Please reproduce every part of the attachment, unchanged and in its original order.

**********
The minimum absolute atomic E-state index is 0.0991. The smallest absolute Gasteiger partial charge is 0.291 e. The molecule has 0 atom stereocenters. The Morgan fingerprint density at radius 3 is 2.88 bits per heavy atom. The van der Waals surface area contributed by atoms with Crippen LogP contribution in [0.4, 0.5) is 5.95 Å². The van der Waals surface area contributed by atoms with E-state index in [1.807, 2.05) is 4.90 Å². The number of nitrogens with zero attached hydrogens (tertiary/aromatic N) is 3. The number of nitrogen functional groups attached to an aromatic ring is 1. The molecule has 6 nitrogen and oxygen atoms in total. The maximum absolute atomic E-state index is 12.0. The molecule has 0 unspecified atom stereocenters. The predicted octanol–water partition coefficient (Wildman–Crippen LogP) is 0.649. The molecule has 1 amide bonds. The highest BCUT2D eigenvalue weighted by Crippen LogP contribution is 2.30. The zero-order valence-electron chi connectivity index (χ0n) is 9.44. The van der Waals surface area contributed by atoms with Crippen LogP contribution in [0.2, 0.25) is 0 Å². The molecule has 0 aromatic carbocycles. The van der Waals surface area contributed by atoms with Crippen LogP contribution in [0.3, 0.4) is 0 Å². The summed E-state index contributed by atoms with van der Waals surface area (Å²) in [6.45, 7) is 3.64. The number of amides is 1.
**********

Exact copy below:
The minimum absolute atomic E-state index is 0.0991. The smallest absolute Gasteiger partial charge is 0.291 e. The molecule has 0 atom stereocenters. The Morgan fingerprint density at radius 3 is 2.88 bits per heavy atom. The van der Waals surface area contributed by atoms with Crippen LogP contribution in [0.4, 0.5) is 5.95 Å². The van der Waals surface area contributed by atoms with E-state index in [1.807, 2.05) is 4.90 Å². The number of nitrogens with zero attached hydrogens (tertiary/aromatic N) is 3. The number of nitrogen functional groups attached to an aromatic ring is 1. The molecule has 6 nitrogen and oxygen atoms in total. The maximum absolute atomic E-state index is 12.0. The molecule has 0 unspecified atom stereocenters. The predicted octanol–water partition coefficient (Wildman–Crippen LogP) is 0.649. The molecule has 1 amide bonds. The highest BCUT2D eigenvalue weighted by Crippen LogP contribution is 2.30. The zero-order valence-electron chi connectivity index (χ0n) is 9.44. The van der Waals surface area contributed by atoms with Crippen LogP contribution in [0.2, 0.25) is 0 Å². The molecule has 0 aromatic carbocycles. The van der Waals surface area contributed by atoms with Crippen LogP contribution in [0.3, 0.4) is 0 Å². The summed E-state index contributed by atoms with van der Waals surface area (Å²) in [6.45, 7) is 3.64. The number of amides is 1.